Maybe it’s a brave face Gleason puts on for the cameras at first, but he initially seems surprisingly all right with what’s happening to him. Sure, the tragedy and bitter irony of finding out his wife is pregnant four months after he was diagnosed with ALS is a devastating blow. But Gleason never comes off as someone who feels sorry for himself. Perhaps that’s the football player in him. You see the problem and confront it head-on. It’s pretty much how he played the game, and what got him to the NFL as an undersized linebacker out of Washington State.

Despite what he’s going through — and the very real possibility that he either won’t be capable of being much of a father to his son or won’t be around by the time he’s old enough to begin having conversations with and having memories of him — Gleason still has the opportunity to provide something to his son that his own father never did, to have a better and stronger relationship, to offer advice and counsel, to be there for him in one form or another.

If you’re at all familiar with Gleason’s story after he retired from the NFL, you know that after he was diagnosed with ALS, he decided to keep a video blog and record on-camera journals for his son. It was his way of allowing his then-unborn child to get to know his father. Unfortunately, that story would also include Gleason’s physical deterioration, but he would know why his father couldn’t speak and play with him like other fathers did with their sons. He could also see how difficult life could become as his parents learned how to deal with ALS and all of the adversity that comes with it. Above all, however, Gleason’s son would know that his father loved him, that he tried to pass along what he learned and what he thought was important for him to know.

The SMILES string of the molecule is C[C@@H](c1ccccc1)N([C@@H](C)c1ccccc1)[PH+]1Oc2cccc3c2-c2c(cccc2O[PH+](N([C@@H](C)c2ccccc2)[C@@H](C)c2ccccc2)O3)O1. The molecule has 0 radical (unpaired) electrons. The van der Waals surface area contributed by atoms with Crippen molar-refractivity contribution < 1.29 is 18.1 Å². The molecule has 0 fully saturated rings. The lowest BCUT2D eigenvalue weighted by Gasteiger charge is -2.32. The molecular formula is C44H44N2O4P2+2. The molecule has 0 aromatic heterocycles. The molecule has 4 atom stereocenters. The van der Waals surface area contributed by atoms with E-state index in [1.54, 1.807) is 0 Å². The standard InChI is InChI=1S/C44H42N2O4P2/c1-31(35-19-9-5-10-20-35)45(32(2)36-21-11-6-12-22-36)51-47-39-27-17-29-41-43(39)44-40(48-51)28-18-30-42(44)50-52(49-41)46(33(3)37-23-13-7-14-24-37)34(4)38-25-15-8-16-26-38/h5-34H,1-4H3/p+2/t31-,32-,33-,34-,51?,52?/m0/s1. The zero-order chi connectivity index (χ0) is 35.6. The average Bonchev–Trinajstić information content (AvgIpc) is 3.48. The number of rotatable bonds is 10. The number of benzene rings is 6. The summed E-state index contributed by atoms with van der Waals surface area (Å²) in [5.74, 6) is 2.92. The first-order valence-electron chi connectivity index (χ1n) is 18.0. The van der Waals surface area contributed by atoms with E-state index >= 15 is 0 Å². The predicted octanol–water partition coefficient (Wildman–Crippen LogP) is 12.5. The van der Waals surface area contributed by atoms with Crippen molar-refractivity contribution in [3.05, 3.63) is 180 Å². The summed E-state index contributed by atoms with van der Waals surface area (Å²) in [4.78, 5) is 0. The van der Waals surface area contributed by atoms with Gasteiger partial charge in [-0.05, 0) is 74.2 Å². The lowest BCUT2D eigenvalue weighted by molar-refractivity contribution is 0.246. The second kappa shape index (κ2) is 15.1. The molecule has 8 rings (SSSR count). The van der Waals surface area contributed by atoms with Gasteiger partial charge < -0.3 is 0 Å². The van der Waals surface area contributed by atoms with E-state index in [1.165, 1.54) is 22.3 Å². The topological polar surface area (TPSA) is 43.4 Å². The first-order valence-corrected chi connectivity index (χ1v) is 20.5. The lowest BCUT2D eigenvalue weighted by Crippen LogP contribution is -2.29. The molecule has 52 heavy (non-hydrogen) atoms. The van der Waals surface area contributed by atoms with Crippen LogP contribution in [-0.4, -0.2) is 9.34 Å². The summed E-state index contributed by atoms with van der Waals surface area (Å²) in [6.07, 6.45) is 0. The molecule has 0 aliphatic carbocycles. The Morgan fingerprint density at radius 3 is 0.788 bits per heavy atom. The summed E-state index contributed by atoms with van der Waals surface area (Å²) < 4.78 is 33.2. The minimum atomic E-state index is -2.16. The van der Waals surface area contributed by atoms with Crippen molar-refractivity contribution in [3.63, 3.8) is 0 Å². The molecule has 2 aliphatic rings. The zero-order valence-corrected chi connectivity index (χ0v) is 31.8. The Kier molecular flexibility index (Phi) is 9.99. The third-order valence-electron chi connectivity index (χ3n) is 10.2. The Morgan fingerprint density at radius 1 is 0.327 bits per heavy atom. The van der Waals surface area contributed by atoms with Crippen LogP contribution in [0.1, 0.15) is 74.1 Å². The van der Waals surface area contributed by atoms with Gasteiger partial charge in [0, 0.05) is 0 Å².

During the film, it becomes painfully apparent why this is so important to Gleason. It’s not just a matter of having the technology available to record those video journals. Gleason’s relationship with his own father was a difficult one. He was a father that feels familiar to his era, one who didn’t communicate well (or didn’t know how) and whose idea of parenting was to push his children harder. Gleason’s parents divorced when he was just a kid and it’s clear that he doesn’t want his son to deal with anything like that.

NEW ORLEANS, LA - SEPTEMBER 08:  ( L to R ) Sean Payton, head coach of the New Orleans Saints, takes the field with former players Steve Gleason and Scott Fujita prior to a game against the Atlanta Falcons at the Mercedes-Benz Superdome on September 8, 2013 in New Orleans, Louisiana.  The Saints defeated the Atlanta Falcons 23-17.  (Photo by Stacy Revere/Getty Images)
NEW ORLEANS, LA – SEPTEMBER 08: ( L to R ) Sean Payton, head coach of the New Orleans Saints, takes the field with former players Steve Gleason and Scott Fujita prior to a game against the Atlanta Falcons at the Mercedes-Benz Superdome on September 8, 2013 in New Orleans, Louisiana. The Saints defeated the Atlanta Falcons 23-17. (Photo by Stacy Revere/Getty Images)